Environmental activists vowed to appeal a ruling allowing the U.S. to finish building a fence along the border with Mexico despite concerns that it would threaten a wildlife habitat.
SAN DIEGO Environmental activists vowed Tuesday to appeal a ruling by a San Diego federal judge allowing the United States to finish building a fence along the border with Mexico despite concerns that it would threaten a wildlife habitat.
The Department of Homeland Security won the right Monday to finish the remaining 5 miles of the border fence in southern California by invoking a little-known federal law that allows the agency to waive state and federal environmental laws in the name of security.
"This isn't just about trees, plants and birds," said Cory Briggs, who represents the environmental activists. "This is about setting the Constitution on fire."
The Department of Justice attorney handling the case was traveling and could not be reached for comment. Officials at the Department of Homeland Security said they plan to finish the fence but do not have a starting date.
Briggs sued the federal government in February 2004 on behalf of the Sierra Club, the San Diego Audubon Society, San Diego Baykeeper, the California Native Plant Society, the Southwest Wetlands Interpretive Association and the Center for Biological Diversity.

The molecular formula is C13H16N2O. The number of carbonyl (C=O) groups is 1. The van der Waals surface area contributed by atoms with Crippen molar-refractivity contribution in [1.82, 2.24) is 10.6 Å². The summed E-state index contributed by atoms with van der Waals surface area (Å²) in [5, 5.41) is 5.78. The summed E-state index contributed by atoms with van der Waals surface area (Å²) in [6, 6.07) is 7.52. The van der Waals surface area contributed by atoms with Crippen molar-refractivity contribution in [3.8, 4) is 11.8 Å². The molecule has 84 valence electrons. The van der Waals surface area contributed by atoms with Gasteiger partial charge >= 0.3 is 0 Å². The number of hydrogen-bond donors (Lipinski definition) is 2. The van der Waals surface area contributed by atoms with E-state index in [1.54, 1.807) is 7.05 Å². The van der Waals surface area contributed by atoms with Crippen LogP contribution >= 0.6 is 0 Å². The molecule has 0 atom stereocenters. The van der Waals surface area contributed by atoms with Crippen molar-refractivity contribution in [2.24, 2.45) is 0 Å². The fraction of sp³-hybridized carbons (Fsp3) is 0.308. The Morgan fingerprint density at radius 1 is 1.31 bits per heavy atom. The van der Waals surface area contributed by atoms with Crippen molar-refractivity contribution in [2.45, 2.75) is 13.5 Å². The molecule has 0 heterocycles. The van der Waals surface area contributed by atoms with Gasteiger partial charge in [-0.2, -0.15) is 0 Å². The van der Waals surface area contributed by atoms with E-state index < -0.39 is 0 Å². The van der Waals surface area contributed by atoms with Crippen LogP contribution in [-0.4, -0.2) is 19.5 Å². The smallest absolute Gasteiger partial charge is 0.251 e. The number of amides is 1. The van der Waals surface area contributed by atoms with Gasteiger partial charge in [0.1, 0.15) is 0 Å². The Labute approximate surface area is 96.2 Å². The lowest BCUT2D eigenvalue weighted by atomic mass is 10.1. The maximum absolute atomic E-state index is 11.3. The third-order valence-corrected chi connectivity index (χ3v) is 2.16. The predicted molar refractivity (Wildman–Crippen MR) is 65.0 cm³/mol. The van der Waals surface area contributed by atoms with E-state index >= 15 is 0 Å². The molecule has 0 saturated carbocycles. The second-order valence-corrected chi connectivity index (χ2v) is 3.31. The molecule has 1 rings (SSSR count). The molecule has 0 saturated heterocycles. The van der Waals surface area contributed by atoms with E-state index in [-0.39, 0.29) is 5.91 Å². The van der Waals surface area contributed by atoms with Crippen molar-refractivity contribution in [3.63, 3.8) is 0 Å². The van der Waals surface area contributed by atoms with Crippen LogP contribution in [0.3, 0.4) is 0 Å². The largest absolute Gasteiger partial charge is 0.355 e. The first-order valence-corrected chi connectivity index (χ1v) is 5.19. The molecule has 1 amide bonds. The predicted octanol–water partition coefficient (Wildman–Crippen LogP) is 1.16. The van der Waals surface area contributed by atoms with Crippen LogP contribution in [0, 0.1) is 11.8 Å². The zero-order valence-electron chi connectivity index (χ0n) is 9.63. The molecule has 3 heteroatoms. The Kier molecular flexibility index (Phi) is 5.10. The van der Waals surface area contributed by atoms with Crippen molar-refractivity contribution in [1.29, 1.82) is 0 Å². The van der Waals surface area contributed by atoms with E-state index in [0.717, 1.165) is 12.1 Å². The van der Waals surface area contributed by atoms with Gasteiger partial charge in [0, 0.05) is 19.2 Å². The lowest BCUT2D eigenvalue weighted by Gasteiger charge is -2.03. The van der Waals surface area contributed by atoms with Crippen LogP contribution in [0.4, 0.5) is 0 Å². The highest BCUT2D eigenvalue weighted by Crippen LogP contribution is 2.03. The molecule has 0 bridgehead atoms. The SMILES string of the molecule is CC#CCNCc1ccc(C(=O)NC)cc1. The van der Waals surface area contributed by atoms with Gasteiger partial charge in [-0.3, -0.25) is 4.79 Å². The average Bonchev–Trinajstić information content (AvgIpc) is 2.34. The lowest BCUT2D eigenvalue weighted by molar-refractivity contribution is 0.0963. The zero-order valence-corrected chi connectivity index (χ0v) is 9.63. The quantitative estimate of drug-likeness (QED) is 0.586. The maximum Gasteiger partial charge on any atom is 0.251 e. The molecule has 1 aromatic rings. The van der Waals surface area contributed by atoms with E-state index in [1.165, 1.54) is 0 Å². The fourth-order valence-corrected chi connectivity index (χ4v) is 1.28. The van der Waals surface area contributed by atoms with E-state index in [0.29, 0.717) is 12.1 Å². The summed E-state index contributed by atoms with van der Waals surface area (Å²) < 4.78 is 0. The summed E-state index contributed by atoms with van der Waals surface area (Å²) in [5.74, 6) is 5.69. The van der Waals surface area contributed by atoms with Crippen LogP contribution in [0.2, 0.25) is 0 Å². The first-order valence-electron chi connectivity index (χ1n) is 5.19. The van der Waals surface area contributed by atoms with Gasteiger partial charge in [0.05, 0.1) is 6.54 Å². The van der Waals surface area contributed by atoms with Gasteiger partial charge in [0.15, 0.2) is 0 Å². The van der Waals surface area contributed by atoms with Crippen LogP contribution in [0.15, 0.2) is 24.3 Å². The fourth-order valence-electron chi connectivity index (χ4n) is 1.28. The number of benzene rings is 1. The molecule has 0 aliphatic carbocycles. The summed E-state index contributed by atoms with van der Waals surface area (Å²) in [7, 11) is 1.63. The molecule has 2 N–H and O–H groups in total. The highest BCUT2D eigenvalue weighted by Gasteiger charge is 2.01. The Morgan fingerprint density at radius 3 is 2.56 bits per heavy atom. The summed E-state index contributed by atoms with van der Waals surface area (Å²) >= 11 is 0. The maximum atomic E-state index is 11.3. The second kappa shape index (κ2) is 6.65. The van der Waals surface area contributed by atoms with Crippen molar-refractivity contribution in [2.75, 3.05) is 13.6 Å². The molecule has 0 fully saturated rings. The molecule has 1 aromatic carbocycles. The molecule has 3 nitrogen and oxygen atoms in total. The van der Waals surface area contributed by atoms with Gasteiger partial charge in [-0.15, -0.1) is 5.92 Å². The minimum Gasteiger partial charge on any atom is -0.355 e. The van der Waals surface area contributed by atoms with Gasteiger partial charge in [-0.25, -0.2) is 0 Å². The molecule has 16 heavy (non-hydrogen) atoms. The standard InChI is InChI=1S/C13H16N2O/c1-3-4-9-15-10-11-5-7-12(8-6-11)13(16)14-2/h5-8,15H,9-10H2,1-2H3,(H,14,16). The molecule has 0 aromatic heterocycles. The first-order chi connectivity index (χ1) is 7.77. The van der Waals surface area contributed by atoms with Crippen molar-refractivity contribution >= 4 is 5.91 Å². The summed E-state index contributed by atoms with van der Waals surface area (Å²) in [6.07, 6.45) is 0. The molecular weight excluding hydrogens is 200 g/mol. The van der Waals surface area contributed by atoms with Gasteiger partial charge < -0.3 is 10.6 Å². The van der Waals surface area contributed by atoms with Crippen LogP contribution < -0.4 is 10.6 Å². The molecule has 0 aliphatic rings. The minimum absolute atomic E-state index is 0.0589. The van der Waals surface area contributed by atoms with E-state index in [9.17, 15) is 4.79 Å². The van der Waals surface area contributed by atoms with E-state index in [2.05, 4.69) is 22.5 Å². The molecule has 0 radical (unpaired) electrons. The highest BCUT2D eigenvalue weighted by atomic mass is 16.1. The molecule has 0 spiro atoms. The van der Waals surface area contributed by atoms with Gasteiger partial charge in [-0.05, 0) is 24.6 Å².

The suit asks for a halt to construction of the fence until further environmental impact studies could be done.
Most of the 14-mile, triple-wide fence, begun in 1996, has been completed. But environmentalists have been fighting 5 miles of the fence, including a stretch that crosses Smugglers Gulch in the Tijuana Wetlands and the Tijuana Estuary, havens for endangered species.
Fence plans call for filling the gulch with 2 million cubic yards of dirt.
"If they had a reasonable design that paid attention to the environment, they could have got this built years ago," said Jim Peugh of the Audubon Society "The problem isn't the need for a fence, it's that they are building the wrong fence."
The lawsuit cites comments from state, local and federal agencies, including the Department of the Interior, the California Department of Fish and Game and the San Diego Association of Governments that the fence may damage the natural habitat, home to native plants, birds and butterflies.The California Coastal Commission ruled the fence will cause damage in February 2004.
In September, Department of Homeland Security Secretary Michael Chertoff invoked an amendment to the 2005 Appropriations Bill that lets the department waive any laws necessary to secure the nation.
Briggs said this is the first time the amendment has been invoked.